Exams

ChatGPT: Exam boards publish AI guidance for schools

JCQ tells schools to make pupils do some coursework 'under direct supervision' amid cheating fears

JCQ tells schools to make pupils do some coursework 'under direct supervision' amid cheating fears

Schools should make students do some coursework in class “under direct supervision” to make sure they are not cheating amid fears about artificial intelligence (AI) such as ChatGPT, new exam board guidance states.

The Joint Council for Qualifications (JCQ) – which represents boards – has published guidance for schools today on “protecting the integrity of qualifications”.

While the majority of qualifications are exam-based and unaffected by AI, there are some assessments such as coursework which allow access to the internet.

It follows reports of schools scrapping homework for fears of cheating as top universities ban the use of AI in coursework and exams.

Here’s what schools need to know…

1. Misuse of AI is malpractice

JCQ said chatbots may pose “significant risks” if used by students completing assessments. They can often produce incorrect answers, biased information or fake references, the guidance reads. 

Students who misuse AI – where the work is not their own – will have committed malpractice and may attract “severe sanctions”. Any use of AI which means students have not “independently demonstrated their own attainment” is likely to be considered malpractice. 

Sanctions for “making a false declaration of authenticity” and “plagiarism” include disqualification and being barred from taking qualifications.

Schools policies should address “the risks associated with AI misuse” and staff should communicate the importance of independent work to students. 

2. …but AI tools can be used

The exam boards said AI tools must only be used when the conditions of the assessment permit the use of the internet and where students are able to demonstrate the final submission is their “own independent work and independent thinking”.

Students must appropriately reference where they have used AI. For instance, if they use AI to find sources of content, the sources must be verified by students and referenced.

So teachers can check whether AI use was appropriate, students must “acknowledge its use and show clearly how they have used it”. 

Students must keep a copy of the questions and AI answers for reference and authentication purposes. But it must be non-editable – such as a screenshot – and provide a brief explanation of how it was used and submitted with the work. 

3. Consider supervised work and restricting AI in schools

JCQ has set out a list of actions that schools should take to prevent misuse – many of which are “already in place in centres and are not new requirements”, they added.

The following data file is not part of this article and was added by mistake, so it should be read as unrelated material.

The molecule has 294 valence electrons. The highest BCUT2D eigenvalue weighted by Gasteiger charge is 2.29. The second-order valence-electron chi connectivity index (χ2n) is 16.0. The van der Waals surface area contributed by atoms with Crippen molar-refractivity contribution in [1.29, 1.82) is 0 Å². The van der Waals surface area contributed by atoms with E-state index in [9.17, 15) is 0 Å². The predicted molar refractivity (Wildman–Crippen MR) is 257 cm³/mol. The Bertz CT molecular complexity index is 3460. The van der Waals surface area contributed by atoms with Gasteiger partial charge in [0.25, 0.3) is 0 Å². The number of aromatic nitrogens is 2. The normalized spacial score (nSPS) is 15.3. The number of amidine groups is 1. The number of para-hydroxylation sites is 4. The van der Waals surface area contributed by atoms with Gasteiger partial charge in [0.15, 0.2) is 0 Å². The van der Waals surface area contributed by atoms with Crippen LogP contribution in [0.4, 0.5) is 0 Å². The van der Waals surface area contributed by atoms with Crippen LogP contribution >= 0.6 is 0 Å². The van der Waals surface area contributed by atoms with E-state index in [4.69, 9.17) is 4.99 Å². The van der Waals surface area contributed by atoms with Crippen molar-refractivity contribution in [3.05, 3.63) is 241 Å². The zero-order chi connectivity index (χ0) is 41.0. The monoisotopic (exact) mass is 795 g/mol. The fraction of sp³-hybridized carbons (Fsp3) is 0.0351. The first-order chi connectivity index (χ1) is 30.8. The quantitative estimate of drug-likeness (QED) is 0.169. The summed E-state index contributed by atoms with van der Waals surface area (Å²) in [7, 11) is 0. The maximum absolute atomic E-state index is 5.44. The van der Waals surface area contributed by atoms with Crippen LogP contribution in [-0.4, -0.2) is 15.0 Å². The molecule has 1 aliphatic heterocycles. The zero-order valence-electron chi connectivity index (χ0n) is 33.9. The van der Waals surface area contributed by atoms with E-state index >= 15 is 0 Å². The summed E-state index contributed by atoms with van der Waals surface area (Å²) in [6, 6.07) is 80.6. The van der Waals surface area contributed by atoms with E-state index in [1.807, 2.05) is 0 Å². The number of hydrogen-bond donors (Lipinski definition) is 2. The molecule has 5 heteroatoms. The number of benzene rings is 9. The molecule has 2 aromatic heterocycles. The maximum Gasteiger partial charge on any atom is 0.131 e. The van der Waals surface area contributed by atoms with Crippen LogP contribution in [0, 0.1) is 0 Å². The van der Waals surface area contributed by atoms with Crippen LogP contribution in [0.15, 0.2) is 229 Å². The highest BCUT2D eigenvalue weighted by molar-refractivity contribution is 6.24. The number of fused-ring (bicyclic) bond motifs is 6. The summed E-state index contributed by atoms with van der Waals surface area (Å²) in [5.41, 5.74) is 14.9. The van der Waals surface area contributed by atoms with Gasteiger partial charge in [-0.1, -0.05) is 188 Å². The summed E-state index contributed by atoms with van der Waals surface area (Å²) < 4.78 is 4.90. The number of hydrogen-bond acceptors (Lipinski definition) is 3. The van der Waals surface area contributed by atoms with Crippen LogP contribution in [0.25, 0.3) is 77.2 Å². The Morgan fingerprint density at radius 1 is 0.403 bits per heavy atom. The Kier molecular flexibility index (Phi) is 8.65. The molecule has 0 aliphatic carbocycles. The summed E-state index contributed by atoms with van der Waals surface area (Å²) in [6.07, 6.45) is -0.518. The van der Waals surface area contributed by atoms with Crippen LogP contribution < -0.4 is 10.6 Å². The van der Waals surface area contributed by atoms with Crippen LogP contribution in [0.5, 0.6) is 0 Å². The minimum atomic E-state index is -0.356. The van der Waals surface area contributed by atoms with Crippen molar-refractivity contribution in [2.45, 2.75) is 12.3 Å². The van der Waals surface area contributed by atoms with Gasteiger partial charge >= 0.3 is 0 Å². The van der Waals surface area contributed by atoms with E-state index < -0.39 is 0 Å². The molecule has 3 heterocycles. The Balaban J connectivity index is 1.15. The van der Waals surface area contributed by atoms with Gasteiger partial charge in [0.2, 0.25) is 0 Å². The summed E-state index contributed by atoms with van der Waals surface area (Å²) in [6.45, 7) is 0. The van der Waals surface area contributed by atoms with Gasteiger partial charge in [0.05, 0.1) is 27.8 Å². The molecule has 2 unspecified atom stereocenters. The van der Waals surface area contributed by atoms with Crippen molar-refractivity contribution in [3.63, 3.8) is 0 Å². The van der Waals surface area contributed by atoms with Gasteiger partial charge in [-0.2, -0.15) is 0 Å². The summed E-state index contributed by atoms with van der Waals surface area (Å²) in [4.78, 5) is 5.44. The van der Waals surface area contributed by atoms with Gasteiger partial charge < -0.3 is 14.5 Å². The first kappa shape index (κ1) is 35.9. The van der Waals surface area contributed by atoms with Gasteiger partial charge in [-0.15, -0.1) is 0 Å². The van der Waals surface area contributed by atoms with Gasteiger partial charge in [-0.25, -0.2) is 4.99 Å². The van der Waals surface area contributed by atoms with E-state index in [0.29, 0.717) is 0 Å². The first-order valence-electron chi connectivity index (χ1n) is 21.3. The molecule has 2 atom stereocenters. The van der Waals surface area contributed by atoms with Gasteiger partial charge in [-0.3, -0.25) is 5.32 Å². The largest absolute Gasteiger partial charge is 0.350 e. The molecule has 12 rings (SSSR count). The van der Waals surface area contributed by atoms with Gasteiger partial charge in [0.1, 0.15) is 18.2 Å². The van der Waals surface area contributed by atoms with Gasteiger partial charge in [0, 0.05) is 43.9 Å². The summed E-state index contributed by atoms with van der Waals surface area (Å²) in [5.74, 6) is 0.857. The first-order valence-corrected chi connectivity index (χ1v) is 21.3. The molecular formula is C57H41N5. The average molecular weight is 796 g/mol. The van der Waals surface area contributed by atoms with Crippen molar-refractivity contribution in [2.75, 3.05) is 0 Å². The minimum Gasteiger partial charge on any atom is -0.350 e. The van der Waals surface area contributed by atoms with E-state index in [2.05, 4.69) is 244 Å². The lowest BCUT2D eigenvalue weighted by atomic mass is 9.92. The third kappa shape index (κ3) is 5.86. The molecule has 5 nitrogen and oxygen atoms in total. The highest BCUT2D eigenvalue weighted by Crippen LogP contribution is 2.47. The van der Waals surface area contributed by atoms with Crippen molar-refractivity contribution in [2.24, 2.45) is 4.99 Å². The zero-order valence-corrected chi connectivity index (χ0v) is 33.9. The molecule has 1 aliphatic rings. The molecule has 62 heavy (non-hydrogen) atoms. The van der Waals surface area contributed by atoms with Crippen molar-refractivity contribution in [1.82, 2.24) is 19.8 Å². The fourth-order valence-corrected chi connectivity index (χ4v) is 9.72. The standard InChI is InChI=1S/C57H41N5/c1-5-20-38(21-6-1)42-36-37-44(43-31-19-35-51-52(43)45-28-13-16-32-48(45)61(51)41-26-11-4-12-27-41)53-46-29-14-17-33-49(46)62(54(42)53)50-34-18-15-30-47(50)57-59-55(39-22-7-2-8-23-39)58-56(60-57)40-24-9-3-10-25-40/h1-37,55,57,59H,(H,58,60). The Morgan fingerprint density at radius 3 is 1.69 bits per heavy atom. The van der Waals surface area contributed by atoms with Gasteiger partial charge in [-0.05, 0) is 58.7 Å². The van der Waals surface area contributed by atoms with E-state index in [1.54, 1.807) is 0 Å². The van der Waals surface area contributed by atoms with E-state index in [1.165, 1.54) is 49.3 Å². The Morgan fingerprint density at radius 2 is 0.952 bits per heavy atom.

Actions include considering whether students should sign a declaration on understanding what AI misuse is.

Schools should consider restricting access to online AI tools on their devices and networks, including those used in exams. 

“Where appropriate”, schools should be “allocating time for sufficient portions of work to be done in class under direct supervision to allow the teacher to authenticate each student’s whole work with confidence”.

This is similar to what Ofqual boss Dr Jo Saxton suggested earlier this month.

Schools should consider whether it’s “appropriate and helpful” to have a “short verbal discussion” with students about their work to confirm “they understand it and that it reflect their own independent work”. 

Teachers should also examine “intermediate stages” in the production of work to make sure their final submission “represents a natural continuation of earlier stages”. 

4. Look out for typed work and hyperbolic language

JCQ says identifying AI misuse requires the “same skills and observation techniques” teachers already use to check students’ work is their own. For instance comparing it against their previous work to check for unusual changes. 

Potential indicators of AI include default use of American spellings as well as vocabulary which might not be appropriate for the qualification level. 

Others are where a student has handed in work in a typed format, when their usual output is handwritten. Staff should also keep an eye out for “overly verbose or hyperbolic language” that may not be in keeping with a student’s usual style. 

JCQ points to several services – such as GPTZero and OpenAI Classifier – which can determine the likelihood text was produced by AI. 

5. ‘Detected or suspected’ misuse should be reported

If a teacher’s suspicions are confirmed and the students have not signed the declaration of authentication, a school does not need to report malpractice to the exam board. The matter can be resolved prior to any declaration signing. 

But if this has been signed and AI misuse is “detected or suspected” by the school, the case must be reported to the relevant exam board. 

If misuse is suspected by an exam board marker, or it has been reported, full details will usually be relayed to the school. The board will then consider the case and “if necessary” impose a sanction.

Staff should not accept – without further investigation – work they suspect has been taken from AI tools as this could encourage the spread of the practice. It could also constitute sanctions under staff malpractice. 

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